My 3 year old toddler doesn't sleep

My 3 year old toddler doesn't sleep

by Kim
(Canada)

Question: My son has always had issues with sleep, but now he is up all night and is refusing to nap. This lack of sleep has now caused huge hyper activity because he has to keep moving to stay awake. It's next to impossible to enjoy any activity anymore & he won't play with his toys anymore.
I also have an 18 month old daughter that is the opposite and sleeps "normally", but interaction with her has become an issue because he won't let her play with me or on her own.

It has gotten to the point that yelling and spanking have become a regular occurence and I want it to stop. I want to enjoy my children not resent ever having them.
I have tried melatonin, which does not work, as well as letting him stay up - nothing works! We have tried sleeping beside his bed but that doesn't work either, he still has his soother and music playing to keep things as they were when he was a baby. I no longer know what to do - any advice is appreciated.

Heidi's Answer: Hi Kim, That's tough and I totally understand that his lack of sleep is affecting your whole family. You are sleep deprived as well and then it is absolutely normal to easily start yelling, even if you know that yelling nor spanking will help. As I am sure you know, I have no magic to offer to you, but there are a number of things I want to suggest to help you work on improving his sleep gradually.

I do hope you can ask other family members or friends for some help every once in a while, to give you a break to rest or relax a bit. Even just an hour here and there can help you recharge your batteries and strengthen you to work on your son's sleep troubles.

Have you taken him to a pediatrician recently to check if nothing specific is bothering him?

Either way, one of the routes I want to suggest is to take him to a pediatric chiropractor or osteopath. If they can track down the cause to a blocked nerve or so, one session can be enough to change things drastically.

Then, before doing anything else, it'll be important to have the basics in place. I am supposing you already have these set but let me just list them, for you to double-check and make sure those are well adapted to your son's age - toddler hood where rules and bounderies become important:

- A regular sleeping and feeding schedule. Have a fixed night time bedtime, not too late, say around 7-7.30pm. Even if he does not sleep, this is the start of the night. This means being quiet (no yelling or running around) and staying in his bedroom. You can be with him in his room to wind down, or you can allow him to play with some books are toys (but limit the allowed choice).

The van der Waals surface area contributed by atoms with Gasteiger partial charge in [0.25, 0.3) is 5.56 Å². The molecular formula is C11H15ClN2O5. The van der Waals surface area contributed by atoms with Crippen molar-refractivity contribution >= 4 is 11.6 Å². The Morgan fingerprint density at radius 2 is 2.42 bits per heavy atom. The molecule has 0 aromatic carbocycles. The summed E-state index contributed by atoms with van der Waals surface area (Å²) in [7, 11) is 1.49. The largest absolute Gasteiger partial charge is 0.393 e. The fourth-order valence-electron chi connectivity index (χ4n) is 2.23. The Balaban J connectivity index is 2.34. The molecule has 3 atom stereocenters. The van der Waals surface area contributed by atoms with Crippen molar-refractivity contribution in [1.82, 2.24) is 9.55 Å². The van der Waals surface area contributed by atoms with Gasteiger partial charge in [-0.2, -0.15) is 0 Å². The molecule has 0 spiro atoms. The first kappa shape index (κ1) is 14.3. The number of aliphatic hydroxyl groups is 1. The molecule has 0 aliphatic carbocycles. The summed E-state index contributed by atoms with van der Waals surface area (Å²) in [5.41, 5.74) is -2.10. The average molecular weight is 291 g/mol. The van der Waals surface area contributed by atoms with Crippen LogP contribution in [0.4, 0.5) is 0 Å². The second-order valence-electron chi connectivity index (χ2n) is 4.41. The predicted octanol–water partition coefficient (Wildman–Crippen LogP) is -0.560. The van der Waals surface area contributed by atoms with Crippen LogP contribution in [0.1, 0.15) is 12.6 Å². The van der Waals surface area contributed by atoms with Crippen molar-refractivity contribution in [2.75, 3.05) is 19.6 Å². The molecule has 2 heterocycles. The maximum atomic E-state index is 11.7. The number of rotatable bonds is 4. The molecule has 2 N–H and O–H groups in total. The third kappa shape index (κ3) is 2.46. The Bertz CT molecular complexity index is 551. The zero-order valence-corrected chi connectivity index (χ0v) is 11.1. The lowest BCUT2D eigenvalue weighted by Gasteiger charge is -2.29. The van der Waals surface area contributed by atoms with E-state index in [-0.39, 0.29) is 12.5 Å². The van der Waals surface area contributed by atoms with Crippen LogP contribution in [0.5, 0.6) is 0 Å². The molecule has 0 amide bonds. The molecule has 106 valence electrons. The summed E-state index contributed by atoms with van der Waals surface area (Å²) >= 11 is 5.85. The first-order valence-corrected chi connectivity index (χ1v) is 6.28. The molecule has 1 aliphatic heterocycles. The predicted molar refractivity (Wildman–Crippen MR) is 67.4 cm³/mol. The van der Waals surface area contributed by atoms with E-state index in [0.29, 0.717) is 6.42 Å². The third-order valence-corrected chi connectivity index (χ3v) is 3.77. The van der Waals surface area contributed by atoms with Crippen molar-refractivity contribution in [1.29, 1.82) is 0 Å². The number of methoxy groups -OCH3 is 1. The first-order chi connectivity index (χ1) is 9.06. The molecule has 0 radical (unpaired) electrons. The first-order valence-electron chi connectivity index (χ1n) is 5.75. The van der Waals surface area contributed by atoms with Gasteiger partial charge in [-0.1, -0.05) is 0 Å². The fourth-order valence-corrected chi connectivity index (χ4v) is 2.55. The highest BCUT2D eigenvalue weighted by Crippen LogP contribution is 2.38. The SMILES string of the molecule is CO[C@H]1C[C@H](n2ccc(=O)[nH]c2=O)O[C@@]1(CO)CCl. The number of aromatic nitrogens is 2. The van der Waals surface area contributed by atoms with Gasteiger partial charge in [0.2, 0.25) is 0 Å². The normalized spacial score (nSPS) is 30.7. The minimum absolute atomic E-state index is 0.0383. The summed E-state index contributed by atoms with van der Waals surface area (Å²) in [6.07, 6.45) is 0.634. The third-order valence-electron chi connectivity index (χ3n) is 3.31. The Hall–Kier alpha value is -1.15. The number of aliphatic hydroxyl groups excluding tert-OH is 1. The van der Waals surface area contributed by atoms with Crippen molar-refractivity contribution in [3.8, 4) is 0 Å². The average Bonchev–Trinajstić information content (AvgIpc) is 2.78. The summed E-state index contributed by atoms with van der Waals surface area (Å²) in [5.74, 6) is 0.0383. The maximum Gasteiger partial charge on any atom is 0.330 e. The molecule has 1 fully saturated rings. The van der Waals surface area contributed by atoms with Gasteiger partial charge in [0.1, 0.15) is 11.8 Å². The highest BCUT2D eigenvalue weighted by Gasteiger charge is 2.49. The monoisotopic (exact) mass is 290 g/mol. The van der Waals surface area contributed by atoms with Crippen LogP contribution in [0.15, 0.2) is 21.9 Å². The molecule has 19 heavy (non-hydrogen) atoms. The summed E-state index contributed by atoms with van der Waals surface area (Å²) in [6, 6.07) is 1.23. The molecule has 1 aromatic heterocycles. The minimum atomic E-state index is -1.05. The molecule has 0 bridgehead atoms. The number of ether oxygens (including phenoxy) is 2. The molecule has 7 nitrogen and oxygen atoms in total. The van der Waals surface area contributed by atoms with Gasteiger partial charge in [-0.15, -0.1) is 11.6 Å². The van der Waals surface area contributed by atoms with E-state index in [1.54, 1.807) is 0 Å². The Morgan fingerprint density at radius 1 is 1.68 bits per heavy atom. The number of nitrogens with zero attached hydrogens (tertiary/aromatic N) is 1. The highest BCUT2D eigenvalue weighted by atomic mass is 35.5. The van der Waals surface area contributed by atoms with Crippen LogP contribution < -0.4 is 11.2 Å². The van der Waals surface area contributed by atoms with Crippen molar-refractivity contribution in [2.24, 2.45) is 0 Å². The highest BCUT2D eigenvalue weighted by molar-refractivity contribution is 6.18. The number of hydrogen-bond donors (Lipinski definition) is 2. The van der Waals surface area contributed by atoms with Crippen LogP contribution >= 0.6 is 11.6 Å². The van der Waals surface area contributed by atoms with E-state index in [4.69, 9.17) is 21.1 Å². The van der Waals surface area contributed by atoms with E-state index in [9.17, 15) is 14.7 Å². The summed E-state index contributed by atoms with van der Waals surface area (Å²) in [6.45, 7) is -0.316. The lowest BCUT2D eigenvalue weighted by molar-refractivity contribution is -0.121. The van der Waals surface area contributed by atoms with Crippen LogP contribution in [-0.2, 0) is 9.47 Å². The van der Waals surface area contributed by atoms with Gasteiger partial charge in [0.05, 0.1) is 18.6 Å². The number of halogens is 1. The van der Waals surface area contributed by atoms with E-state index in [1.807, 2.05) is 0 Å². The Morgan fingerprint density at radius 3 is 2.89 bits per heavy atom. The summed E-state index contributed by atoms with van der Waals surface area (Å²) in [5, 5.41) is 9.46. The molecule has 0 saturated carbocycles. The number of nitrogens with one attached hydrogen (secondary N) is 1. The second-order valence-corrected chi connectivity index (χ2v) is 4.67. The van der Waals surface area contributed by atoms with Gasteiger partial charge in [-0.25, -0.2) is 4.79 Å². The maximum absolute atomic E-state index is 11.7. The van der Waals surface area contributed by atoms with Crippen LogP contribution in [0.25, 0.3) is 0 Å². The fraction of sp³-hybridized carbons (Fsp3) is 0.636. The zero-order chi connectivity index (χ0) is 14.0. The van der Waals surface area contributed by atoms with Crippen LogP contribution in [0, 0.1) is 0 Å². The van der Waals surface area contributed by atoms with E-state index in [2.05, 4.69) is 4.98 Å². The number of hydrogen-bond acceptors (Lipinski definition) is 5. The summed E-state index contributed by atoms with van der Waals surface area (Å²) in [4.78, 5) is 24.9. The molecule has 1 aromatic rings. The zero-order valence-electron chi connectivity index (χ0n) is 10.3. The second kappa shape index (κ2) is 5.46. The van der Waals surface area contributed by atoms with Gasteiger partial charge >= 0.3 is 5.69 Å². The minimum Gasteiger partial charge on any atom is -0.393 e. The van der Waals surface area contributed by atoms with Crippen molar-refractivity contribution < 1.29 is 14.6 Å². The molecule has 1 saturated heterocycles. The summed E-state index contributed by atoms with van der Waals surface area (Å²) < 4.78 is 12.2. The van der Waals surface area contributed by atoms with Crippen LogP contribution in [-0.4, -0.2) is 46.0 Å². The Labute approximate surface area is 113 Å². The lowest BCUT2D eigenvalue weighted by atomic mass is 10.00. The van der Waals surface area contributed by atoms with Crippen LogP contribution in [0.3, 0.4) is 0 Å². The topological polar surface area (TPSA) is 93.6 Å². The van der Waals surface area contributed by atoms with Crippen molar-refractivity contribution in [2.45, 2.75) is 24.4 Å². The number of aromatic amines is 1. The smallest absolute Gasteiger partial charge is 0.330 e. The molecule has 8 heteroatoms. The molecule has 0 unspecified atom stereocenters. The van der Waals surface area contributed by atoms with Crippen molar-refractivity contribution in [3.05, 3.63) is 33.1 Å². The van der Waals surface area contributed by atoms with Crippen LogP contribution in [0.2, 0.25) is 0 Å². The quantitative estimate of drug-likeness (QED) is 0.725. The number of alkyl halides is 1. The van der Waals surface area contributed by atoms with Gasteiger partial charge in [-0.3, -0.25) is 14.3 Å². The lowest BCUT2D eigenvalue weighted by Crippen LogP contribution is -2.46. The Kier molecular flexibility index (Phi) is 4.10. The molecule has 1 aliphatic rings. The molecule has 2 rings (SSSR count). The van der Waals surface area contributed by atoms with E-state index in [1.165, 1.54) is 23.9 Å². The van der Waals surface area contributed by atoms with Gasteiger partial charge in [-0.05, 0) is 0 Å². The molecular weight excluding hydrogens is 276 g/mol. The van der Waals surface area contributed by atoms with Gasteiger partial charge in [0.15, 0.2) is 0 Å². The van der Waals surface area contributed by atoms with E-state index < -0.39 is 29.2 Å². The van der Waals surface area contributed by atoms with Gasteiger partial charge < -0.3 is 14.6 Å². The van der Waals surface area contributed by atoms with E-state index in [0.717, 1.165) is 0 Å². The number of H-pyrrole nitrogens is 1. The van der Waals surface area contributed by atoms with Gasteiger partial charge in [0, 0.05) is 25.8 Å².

- A simple bedtime routine: announce bedtime, bath, PJs, walk him over to his bed, all the while softly talking, a lullaby and then bed, ..., all exactly the same each night.

- Avoid all stimulating foods and drinks: no coffee, no tea, no chocolate, no fizzy sugary drinks, no sugary snacks. It's best to avoid these altogether, but if that's impossible, do not give any of them after 2pm. Make sure no one smokes near him or in a room where he goes to.

He may be old enough to not nap, but do create a quiet moment each afternoon (maybe when his sister naps), where he does not have to sleep, but must be quiet and relax a bit, maybe snuggle up with you in the sofa

Then, tell him he is a big boy now and gets a few privileges:

- He is allowed to take a sip of water by himself, without waking you, at night

- When you put him to bed, he stays in bed. If he stays nicely, you will be back to check on him soon. Do not tell him he has to sleep (that is a difficult order) but just be quiet and lie down. If he starts fussing, tell him you will only come back quickly if he is quiet. Act confidently (even if you don't feel confident) and try to stay calm, even if he does not comply at first. Once out of the room, and if he is quiet, wait a minute or so but do go back quite quickly that first time. Tell him the same things, that he's to be quiet and you'll be back. Each time, you stay away a bit longer.

- Prepare a sticker reward chart: print a monthly calendar, let him pick his fav stickers at the store. Tell him he will receive a sticker after each good night (good night is quiet night, no obligation to sleep).

This whole plan can be very efficient, but you do have to give it some time. The most difficult part will be that he is now so overtired by lack of sleep, that it will be hard to settle. But taking away the stress to sleep and focusing on being quiet (which will eventually result in sleep) may help.

If he's a good sleeper in the car or stroller, take him out for drives or long walks regularly for the next week or two, as often as you can. This can help him to catch up and get rid of some of the overtiredness. That will be a big step towards sleeping better again.

Best of luck, take care,
Heidi

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